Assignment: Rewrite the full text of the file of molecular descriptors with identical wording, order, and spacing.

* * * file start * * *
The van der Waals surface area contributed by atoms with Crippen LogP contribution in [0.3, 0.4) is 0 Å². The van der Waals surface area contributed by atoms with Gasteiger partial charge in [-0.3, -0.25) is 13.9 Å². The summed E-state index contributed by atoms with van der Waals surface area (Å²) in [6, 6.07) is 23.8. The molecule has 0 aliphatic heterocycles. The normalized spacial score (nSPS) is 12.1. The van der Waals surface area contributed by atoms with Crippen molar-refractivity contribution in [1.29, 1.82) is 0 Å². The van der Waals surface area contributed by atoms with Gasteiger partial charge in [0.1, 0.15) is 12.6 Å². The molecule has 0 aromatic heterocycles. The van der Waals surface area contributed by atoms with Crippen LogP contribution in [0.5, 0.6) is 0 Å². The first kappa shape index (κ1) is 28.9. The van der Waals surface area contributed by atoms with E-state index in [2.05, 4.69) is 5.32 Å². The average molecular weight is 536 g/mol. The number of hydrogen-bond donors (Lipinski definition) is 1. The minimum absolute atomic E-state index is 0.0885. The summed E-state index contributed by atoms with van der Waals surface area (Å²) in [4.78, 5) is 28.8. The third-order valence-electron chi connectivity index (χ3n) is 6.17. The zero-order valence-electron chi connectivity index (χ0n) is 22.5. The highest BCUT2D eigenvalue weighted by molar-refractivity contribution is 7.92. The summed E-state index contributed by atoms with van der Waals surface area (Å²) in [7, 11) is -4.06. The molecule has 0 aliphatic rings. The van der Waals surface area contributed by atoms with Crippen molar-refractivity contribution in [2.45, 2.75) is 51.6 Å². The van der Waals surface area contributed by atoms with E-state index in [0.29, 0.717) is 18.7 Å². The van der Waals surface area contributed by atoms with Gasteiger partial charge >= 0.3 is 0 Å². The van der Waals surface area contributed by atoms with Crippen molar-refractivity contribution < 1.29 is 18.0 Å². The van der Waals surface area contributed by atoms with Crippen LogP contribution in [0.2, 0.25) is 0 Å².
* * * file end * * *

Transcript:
The van der Waals surface area contributed by atoms with Crippen LogP contribution in [0.3, 0.4) is 0 Å². The van der Waals surface area contributed by atoms with Gasteiger partial charge in [-0.3, -0.25) is 13.9 Å². The summed E-state index contributed by atoms with van der Waals surface area (Å²) in [6, 6.07) is 23.8. The molecule has 0 aliphatic heterocycles. The normalized spacial score (nSPS) is 12.1. The van der Waals surface area contributed by atoms with Crippen molar-refractivity contribution in [1.29, 1.82) is 0 Å². The van der Waals surface area contributed by atoms with Gasteiger partial charge in [0.1, 0.15) is 12.6 Å². The molecule has 0 aromatic heterocycles. The van der Waals surface area contributed by atoms with Crippen LogP contribution in [0.5, 0.6) is 0 Å². The first kappa shape index (κ1) is 28.9. The van der Waals surface area contributed by atoms with E-state index in [2.05, 4.69) is 5.32 Å². The average molecular weight is 536 g/mol. The number of hydrogen-bond donors (Lipinski definition) is 1. The minimum absolute atomic E-state index is 0.0885. The summed E-state index contributed by atoms with van der Waals surface area (Å²) in [4.78, 5) is 28.8. The third-order valence-electron chi connectivity index (χ3n) is 6.17. The zero-order valence-electron chi connectivity index (χ0n) is 22.5. The highest BCUT2D eigenvalue weighted by molar-refractivity contribution is 7.92. The summed E-state index contributed by atoms with van der Waals surface area (Å²) in [7, 11) is -4.06. The molecule has 0 aliphatic rings. The van der Waals surface area contributed by atoms with Crippen molar-refractivity contribution in [2.45, 2.75) is 51.6 Å². The van der Waals surface area contributed by atoms with E-state index in [0.29, 0.717) is 18.7 Å². The van der Waals surface area contributed by atoms with Gasteiger partial charge >= 0.3 is 0 Å². The van der Waals surface area contributed by atoms with Crippen molar-refractivity contribution < 1.29 is 18.0 Å². The van der Waals surface area contributed by atoms with Crippen LogP contribution in [0.2, 0.25) is 0 Å².